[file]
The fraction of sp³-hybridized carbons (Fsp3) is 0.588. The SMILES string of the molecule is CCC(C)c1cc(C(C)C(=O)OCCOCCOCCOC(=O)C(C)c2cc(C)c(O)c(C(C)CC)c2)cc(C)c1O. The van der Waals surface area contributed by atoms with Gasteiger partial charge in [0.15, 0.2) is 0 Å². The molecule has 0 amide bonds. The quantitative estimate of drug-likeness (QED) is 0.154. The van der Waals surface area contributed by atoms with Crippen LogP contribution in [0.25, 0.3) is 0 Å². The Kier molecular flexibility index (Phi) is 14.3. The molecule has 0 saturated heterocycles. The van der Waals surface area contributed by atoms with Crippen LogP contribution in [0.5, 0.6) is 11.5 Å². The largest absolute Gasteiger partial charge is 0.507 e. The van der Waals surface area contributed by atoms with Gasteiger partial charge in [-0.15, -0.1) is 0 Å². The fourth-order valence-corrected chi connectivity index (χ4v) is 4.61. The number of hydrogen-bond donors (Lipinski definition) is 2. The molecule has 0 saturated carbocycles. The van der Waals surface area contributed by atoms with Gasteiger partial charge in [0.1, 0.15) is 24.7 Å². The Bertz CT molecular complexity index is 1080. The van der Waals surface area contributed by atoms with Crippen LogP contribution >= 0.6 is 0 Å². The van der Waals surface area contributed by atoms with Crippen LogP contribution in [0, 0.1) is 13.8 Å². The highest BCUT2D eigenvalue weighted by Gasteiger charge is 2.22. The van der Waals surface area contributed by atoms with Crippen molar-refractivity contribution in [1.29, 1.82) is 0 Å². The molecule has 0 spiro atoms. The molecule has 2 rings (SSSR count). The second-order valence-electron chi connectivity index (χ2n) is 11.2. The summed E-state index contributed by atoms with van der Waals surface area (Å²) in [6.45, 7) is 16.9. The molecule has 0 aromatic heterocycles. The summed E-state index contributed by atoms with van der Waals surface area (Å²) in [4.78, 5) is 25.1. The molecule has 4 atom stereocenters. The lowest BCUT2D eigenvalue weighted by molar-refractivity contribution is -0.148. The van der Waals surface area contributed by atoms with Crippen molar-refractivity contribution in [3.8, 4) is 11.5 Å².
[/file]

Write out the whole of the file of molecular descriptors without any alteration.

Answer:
The fraction of sp³-hybridized carbons (Fsp3) is 0.588. The SMILES string of the molecule is CCC(C)c1cc(C(C)C(=O)OCCOCCOCCOC(=O)C(C)c2cc(C)c(O)c(C(C)CC)c2)cc(C)c1O. The van der Waals surface area contributed by atoms with Gasteiger partial charge in [0.15, 0.2) is 0 Å². The molecule has 0 amide bonds. The quantitative estimate of drug-likeness (QED) is 0.154. The van der Waals surface area contributed by atoms with Crippen LogP contribution in [0.25, 0.3) is 0 Å². The Kier molecular flexibility index (Phi) is 14.3. The molecule has 0 saturated heterocycles. The van der Waals surface area contributed by atoms with Crippen LogP contribution in [0.5, 0.6) is 11.5 Å². The largest absolute Gasteiger partial charge is 0.507 e. The van der Waals surface area contributed by atoms with Gasteiger partial charge in [-0.15, -0.1) is 0 Å². The fourth-order valence-corrected chi connectivity index (χ4v) is 4.61. The number of hydrogen-bond donors (Lipinski definition) is 2. The molecule has 0 saturated carbocycles. The van der Waals surface area contributed by atoms with Gasteiger partial charge in [0.1, 0.15) is 24.7 Å². The Bertz CT molecular complexity index is 1080. The van der Waals surface area contributed by atoms with Crippen LogP contribution >= 0.6 is 0 Å². The van der Waals surface area contributed by atoms with Crippen LogP contribution in [0, 0.1) is 13.8 Å². The highest BCUT2D eigenvalue weighted by Gasteiger charge is 2.22. The van der Waals surface area contributed by atoms with Crippen molar-refractivity contribution in [1.29, 1.82) is 0 Å². The molecule has 0 spiro atoms. The molecule has 2 rings (SSSR count). The second-order valence-electron chi connectivity index (χ2n) is 11.2. The summed E-state index contributed by atoms with van der Waals surface area (Å²) in [6.45, 7) is 16.9. The molecule has 0 aromatic heterocycles. The summed E-state index contributed by atoms with van der Waals surface area (Å²) in [4.78, 5) is 25.1. The molecule has 4 atom stereocenters. The lowest BCUT2D eigenvalue weighted by molar-refractivity contribution is -0.148. The van der Waals surface area contributed by atoms with Crippen molar-refractivity contribution in [3.8, 4) is 11.5 Å².